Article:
then to a height of 75% of its original height and finally Example 2 Utilizing the procedure set forth in Example 1, a cellular plastic is obtained from the following reaction ingredients. About 100 parts of a polyhydric polyalkylene ether prepared by condensing propylene oxide and glycerine to a molecular weight of about 3,000, an hydroxyl number of 56 and about 0.5 part catechol are introduced through one conduit. About 43.7 parts of a mixture of 80% 2,4-tolylene diisocyanate and 2,6-tolylene diisocyanate are introduced through a second conduit and about 3.5 parts water through a third conduit. Through a fourth conduit, are added about 0.5 part =N-ethyl morpholine, about0.1 part l-methyl-4-dimethyl aminoethyl piperazine, about 1.0 part of the silicone compound set forth in Example 1 and about 0.3 part stannous octoate. The resulting cellular polyurethane is compressed in accordance with the procedure set forth in Example 1. After removing the cellular block from the crushing rollers, it completely recovers to its original height.

Example 3 About 100 parts of the polyhydric polyalkylene ether of Example 1, about 38 parts of the tolylene diisocyanate of Example 1, about 2.9 parts of water, about 1 part of the silicone compound of Example 1, about 0.1 part tetramethyl-l,3-butane diamine, about 0.4 part stannous octoate, about 0.5 part N-ethyl morpholine and about 0.4 part tertiary butyl catechol are introduced into a mixing device in accordance with the procedure of Example 1. The resulting block is cut into two parts. The first part was crushed in acocrdance with Example 1, by first decreasing the cross-sectional thickness by 50%, 75 95%, and then permitting the foam to recover. The cellular block recovered to its original height. The second block was crushed by compressing the block initially to 95% of its original height. The block recovered to its original height without any densification occurring.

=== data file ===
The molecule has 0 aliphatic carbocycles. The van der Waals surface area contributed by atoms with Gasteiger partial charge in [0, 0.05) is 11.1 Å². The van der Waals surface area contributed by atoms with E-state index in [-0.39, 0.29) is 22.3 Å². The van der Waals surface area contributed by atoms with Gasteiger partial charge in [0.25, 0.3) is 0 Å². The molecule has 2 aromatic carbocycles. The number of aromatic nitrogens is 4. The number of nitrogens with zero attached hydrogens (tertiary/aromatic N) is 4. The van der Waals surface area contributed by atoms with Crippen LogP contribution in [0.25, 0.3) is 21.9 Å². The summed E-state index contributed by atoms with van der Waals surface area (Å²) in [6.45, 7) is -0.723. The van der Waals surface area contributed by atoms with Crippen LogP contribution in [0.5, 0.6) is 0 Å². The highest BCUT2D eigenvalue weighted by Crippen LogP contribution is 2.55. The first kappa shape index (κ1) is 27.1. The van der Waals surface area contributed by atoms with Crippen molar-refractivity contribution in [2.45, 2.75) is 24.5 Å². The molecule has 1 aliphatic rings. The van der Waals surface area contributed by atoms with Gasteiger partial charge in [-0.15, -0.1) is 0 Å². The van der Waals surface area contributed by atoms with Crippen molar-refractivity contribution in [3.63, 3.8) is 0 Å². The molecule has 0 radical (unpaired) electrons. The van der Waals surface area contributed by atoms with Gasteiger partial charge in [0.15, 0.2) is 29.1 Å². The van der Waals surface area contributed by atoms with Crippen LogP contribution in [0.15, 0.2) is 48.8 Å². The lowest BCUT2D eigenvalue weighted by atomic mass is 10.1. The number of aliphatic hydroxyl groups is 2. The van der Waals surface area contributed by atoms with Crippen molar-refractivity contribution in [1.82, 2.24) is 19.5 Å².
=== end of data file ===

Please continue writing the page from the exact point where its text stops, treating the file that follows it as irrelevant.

Example 4 The following ingredients are admixed in accordance with the procedure set forth in Example 1. About 100 parts of an hydroxyl polyester prepared by reacting about 16 mols of diethylene glycol and about 1 mol of trimethylol propane with about 15 mols of adipic acid until a polymer having a molecular weight of about 2,000 and an hydroxyl number of about 60 results are instantaneously mixed with about 46 parts by Weight of a mixture of 2,4-tolylene diisocyanate and 35% 2,6-tolylene diisocyanate, about 1.2 parts by weight of dimethyl 'benzyl amine, about 3.2 parts by Weight of water, about 1.0 part by weight of an emulsifier prepared from oleic acid and diethyl amine, about 1.5 parts by weight of sulfonated natural oil, about 0.3 part by weight of stannous octoate and about 05 part by weight of catechol. The resulting resilient cellular polyurethane plastic is crushed in accordance with the procedure set forth in Example 1 after a 15 minute curing period. The cellular block recovered to its original dimensions.

It is, of course, to be understood that this invention is not to be limited by the examples, but that any of the isocyanates set forth above or any of the methods of preparing the polyhydroxyl compounds set forth above may be substituted for those set forth in the examples. Also, any of the stannous-type catalysts, other suitable silicone compounds and any of the dihydroxybenzene compounds listed above may be utilized in place of those set forth in the examples.

Although the invention has been described in considerable detail for the purpose of illustration, it is to be understood that variations may be made therein by those skilled in the art without departing from the spirit of the invention and the scope of the claims.

What is claimed is:

1. In the preparation of a cellular polyurethane plastic by a process which comprises reacting an organic compound selected from the group consisting of hydroxyl polyesters prepared by the process which comprises reacting a polyhydric alcohol with a polycarboxylic acid and polyhydric polyalkylene ethers, said organic compound having a molecular Weight of at least 700, water and an organic polyisocyanate, the improvement which comprises effecting the reaction with a mixture comprising a tertiary amine catalyst, the stannous salt of a carboxylic acid having from about 1 to about 20 carbon atoms, and a member selected from the group consisting of catechol, resorcinol, substituted catechols and substituted resorcinols, the substituted groups being free from groups reactive with -NCO and hydroxyl groups, and crushing the resulting cellular product shortly thereafter to rupture substantially all the cells.